Don’t set your writing course objectives equal to a grade of A. Set them equal to a C.
You want everyone to achieve writing competence, even the even the dullards, the unmotivated, and the lazy students. You have a fighting chance of getting the back-of-the-room, bottom-of-the-class group to try for a C.
Competent expository writing is:
- Unified to make one clear point (its thesis).
- Organized clearly in support of that thesis.
- Developed with adequate detail to make readers think the thesis is plausible.
- Presented clearly so readers never have to guess at the writer’s meaning. Correct grammar, punctuation, and usage contribute to the writer’s presentation.
When student are competent expository writers, I can stop teaching them about expository writing. They will improve just by practicing what they already know. If I change the genre or raise my standards, then I may have to do more teaching.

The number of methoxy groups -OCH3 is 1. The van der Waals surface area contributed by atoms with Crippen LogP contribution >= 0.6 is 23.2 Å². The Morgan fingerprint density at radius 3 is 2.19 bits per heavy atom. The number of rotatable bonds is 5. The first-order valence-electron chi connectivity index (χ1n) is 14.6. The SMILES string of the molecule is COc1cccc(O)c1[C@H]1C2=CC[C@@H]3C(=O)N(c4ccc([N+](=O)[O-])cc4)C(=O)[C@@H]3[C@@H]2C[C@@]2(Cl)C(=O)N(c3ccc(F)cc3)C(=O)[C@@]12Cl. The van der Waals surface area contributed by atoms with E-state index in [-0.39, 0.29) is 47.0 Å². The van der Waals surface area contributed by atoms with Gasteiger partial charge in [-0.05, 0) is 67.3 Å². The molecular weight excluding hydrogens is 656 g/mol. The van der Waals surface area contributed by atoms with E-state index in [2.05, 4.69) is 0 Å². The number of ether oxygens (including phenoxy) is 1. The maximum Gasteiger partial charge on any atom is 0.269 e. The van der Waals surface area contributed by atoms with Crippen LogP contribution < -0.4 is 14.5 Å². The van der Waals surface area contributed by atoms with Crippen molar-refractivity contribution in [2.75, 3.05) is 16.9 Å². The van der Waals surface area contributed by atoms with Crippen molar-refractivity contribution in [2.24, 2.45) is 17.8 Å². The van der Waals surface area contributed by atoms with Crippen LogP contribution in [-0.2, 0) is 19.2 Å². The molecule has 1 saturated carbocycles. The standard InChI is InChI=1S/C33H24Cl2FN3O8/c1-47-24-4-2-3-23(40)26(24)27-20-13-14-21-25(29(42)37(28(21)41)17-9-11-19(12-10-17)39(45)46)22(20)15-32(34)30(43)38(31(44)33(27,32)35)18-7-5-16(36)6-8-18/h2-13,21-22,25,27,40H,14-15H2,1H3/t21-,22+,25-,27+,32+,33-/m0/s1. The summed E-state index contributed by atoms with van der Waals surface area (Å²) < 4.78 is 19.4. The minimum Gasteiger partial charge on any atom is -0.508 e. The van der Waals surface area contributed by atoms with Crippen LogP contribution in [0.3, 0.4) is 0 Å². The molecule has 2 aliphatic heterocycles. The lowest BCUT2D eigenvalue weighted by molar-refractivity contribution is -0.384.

If C is the grade you award for competence, you should have a big group who earn A’s and B’s. (One year I taught five sections of English composition in which no student earned less than a B.)
In writing, as with many skills, the step from no skill to competence is enormous, but the step from competence to proficiency is small. Once students get to C-level, they’ll get to B-level just by having more opportunities to practice.